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On occasion, the String Trio of New York (guitarist James Emery, bassist John Lindberg, and violinist Rob Thomas) has worked with special guests, including pianist Anthony Davis and vocalist Jay Clayton. Frozen Ropes, with altoist Oliver Lake, is a worthy and concise addition to the group's catalog.
These five selections total just over 46 minutes. The first two tracks, both extended pieces, are the strongest. "Shiffs, penned by Lake, opens with composed rubato dissonance and progresses through a thicket of solo and collective free improvisation. Lindberg's title track begins with bass and violin bowing frenetically for three minutes in an ominous allegro feel. Lindberg transitions to pizzicato for the main body of the tune, a swinging theme capped by a memorable staccato hook. Here and throughout the disc, the STNY, with its inimitable acoustic sound, proves a good match for Lakewhose barking, angular horn is balanced by Emery's dry, unamplified guitar.
Lake's ballad "Reminds Me is the most conventional piece and the most lyrical alto sax showcase. Emery coaxes stately jazz harmonies from his strings and Thomas weighs in with a cogent solo as well. The departure from this to Emery's "Texas Koto Blues is striking; the composer plays bluesy slide on soprano guitar as Lindberg chugs away in 12/8 and Lake wails. At four minutes the groove stops and the band floats. Bowed strings and glistening soprano guitar evoke a sylvan setting; then Lake returns to punctuate a final melodic passage. What begins as a novelty ends up as anything but. Unfortunately, the band misfires with the closing "Lonnie's Lament, by Coltrane. This is a melody that suffers when shrieked. Trane's mood of cavelight contemplation is absent.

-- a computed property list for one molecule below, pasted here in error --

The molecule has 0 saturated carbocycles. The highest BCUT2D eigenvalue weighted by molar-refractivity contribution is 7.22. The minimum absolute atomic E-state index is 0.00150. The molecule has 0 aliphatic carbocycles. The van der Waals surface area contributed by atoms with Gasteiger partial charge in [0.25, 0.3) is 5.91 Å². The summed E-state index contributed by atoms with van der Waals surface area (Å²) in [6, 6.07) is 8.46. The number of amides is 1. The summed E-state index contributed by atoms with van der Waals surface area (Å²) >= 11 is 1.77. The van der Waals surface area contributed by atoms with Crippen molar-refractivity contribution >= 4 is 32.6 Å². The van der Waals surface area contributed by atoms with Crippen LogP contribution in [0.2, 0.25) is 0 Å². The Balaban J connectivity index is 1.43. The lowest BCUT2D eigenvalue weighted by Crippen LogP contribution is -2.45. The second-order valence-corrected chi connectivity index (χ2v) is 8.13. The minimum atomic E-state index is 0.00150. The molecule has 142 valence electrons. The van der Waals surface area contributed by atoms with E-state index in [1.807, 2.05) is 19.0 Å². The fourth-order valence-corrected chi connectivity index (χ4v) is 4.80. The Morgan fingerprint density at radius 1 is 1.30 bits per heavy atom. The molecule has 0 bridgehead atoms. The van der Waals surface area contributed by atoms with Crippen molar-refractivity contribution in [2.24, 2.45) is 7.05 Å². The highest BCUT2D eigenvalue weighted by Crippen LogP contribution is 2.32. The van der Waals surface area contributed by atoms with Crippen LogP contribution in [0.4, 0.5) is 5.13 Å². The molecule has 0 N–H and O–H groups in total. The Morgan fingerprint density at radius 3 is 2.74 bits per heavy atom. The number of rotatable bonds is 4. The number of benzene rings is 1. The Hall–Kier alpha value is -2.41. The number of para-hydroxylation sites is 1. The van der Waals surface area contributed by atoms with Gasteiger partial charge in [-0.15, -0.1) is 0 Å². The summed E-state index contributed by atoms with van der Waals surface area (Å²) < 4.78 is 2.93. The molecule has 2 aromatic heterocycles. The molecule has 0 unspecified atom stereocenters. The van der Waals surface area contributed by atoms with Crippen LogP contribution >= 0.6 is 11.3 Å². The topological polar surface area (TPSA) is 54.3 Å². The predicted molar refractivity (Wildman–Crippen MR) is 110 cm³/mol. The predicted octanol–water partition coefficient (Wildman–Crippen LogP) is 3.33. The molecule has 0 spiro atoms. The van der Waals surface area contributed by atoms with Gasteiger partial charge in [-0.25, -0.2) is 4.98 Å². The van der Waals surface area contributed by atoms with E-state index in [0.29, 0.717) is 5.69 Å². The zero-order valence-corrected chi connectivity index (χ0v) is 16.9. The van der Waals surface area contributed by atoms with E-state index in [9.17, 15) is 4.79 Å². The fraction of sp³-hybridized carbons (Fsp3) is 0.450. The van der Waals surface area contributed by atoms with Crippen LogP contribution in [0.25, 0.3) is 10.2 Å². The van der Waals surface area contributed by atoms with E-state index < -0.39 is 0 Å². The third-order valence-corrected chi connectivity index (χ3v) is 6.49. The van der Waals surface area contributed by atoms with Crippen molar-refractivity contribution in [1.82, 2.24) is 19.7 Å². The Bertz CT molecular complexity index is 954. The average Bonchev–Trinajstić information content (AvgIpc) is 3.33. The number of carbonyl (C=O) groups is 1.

I was first exposed to jazz when I was studying at the University of Puerto Rico. Nearby, I found a little record shop where the music coming from the store (Taller de Jazz Don Pedro) made me stop. I walked down the short stairs and towards the music and learned that the music playing was Clifford Brown and Max Roach
I was first exposed to jazz when I was studying at the University of Puerto Rico. Nearby, I found a little record shop where the music coming from the store (Taller de Jazz Don Pedro) made me stop. I walked down the short stairs and towards the music and learned that the music playing was Clifford Brown and Max Roach. I fell in love with it. I wondered around until the owner (Pedro Soto) asked if I needed help. He then introduced me to John Coltrane, Miles Davis, Gerry Mulligan and the rest is history. I walked out of the store with my first jazz recording: Clifford Brown and Max Roach at Basin Street.